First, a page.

My element was gold, the atomic number is 79. Gold is primarily used in jewelry and aesthetics, it can also be used in food, and money. In old stories dragons usually guard piles of gold, and my picture is a dragon on-top a pile of gold.
Mrs. Hull taught us how to sketch into our foam, flip it over so it’s backwards, then roll it and make a print of it. I would spend more time working on the stamp part and painting it correctly, so it looks better. I enjoyed drawing the dragon the most, because it was fun to do.
In my first blog post, I introduced the topic of my You & The World Project, which is bullying LGBT+ children in schools. You can find that blog here. I talk about the types of insults children use, the statistics behind insults, and who people hear them from. I also talk about where bullying stems from, and how it affects children from a young age. That’s all in my first blog post.
I found a new source, talking about being openly gay in high school, and still hearing homophobic slurs from a water polo team. Tony Covell still heard homophobic slurs from his teammates in the locker room. The team would jokingly use the words and look at Covell, he would blow them off and ignore their ignorance. These boys knew their teammate and who he was, but day after day they continued to use these words. So why do people continue to use slurs and hate speech, even if they know someone's sexuality? Covell says it’s about the hate behind it. That being called a “faggot” is supposed to be offensive. Covell says “The term “faggot” is degrading — it gives a derogatory term to a word that in most cases are being used as a synonym for “gay.”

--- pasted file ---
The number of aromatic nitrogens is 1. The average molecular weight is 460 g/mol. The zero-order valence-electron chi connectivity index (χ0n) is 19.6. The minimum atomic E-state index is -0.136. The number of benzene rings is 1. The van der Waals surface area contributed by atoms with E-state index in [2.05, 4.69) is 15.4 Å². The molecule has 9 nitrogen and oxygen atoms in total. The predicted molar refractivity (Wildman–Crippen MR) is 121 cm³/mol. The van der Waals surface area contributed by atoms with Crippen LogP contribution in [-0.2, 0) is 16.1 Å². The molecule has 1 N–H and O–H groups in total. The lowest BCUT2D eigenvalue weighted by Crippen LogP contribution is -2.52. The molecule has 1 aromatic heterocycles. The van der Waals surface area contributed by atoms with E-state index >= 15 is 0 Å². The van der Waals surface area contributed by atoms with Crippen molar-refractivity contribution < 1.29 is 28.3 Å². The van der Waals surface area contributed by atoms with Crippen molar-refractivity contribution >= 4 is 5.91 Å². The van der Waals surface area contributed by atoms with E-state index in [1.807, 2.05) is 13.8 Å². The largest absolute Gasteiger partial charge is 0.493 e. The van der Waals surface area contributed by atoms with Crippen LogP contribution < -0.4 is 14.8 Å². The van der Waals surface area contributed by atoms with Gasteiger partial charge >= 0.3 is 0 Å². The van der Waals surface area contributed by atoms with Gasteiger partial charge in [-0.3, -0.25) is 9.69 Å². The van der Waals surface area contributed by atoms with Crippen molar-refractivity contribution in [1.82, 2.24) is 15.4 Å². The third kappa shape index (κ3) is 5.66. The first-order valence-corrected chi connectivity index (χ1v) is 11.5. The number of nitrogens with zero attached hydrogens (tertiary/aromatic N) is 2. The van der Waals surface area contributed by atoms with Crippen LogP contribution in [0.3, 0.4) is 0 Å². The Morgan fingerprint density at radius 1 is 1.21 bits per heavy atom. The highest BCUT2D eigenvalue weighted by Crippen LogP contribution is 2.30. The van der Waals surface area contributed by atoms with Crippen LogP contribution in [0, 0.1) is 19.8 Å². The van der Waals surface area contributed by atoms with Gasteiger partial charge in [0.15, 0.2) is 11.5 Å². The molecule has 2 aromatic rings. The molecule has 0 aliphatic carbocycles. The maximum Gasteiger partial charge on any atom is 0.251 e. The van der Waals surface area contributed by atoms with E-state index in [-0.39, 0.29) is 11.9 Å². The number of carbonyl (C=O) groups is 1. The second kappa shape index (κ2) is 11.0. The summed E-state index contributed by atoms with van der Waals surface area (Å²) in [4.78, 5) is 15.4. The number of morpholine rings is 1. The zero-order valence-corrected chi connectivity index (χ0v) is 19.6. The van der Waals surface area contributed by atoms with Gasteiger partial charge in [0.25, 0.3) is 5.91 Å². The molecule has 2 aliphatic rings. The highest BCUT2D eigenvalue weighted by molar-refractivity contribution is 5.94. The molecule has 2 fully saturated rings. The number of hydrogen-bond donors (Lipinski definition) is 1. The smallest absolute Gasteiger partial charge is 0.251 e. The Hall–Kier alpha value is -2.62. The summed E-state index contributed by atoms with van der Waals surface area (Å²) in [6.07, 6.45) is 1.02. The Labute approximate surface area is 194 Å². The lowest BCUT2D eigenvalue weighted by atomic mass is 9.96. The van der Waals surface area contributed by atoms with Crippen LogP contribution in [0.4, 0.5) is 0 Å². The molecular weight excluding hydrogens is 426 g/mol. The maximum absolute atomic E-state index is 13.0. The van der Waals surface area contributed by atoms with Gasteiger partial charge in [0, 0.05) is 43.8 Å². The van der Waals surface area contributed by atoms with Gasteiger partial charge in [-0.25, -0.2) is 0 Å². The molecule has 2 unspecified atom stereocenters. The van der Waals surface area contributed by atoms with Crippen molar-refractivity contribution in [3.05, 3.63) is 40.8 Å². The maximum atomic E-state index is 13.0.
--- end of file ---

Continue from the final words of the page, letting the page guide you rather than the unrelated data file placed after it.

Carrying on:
GLSEN, sponsored by Celebrating Kindness, created a “no name calling week”, to reduce kids in high school from using homophobic or gay slurs. This week has no set time, and schools and does it whenever they feel necessary. They propose ideas and things to do to keep kids from using these slurs, and how to celebrate LGBT+ students in their schools.
For my project, I had to do original research to find out more about my topic. I did a survey, which you can find here, and sent it out to children who go to my school. My topics asked about how students felt about the LGBT+ community if they’ve heard slurs against it, if they’ve witnessed bullying, and if they’ve tried to help it. It was an anonymous survey, so no information was recorded about the students.
I learned from the students that most people thought the slurs were moderately hurtful, mostly heard them from students, and heard them in school. None responded that they disliked the LGBT+ community. This information helped me understand how a group of high school students feel about the LGBT+ community. It also helped me see that people sometimes don’t think that the slurs are hurtful, and some even said that they don’t hear the slurs at all. Personally, I think that the “hurt” of the slur depends on the person. It all depends on your experience with the LGBT+ community, your supports, and the type of people you’ve been around. I’m not affected much by homophobic slurs, but I do know people who are bothered by them a lot.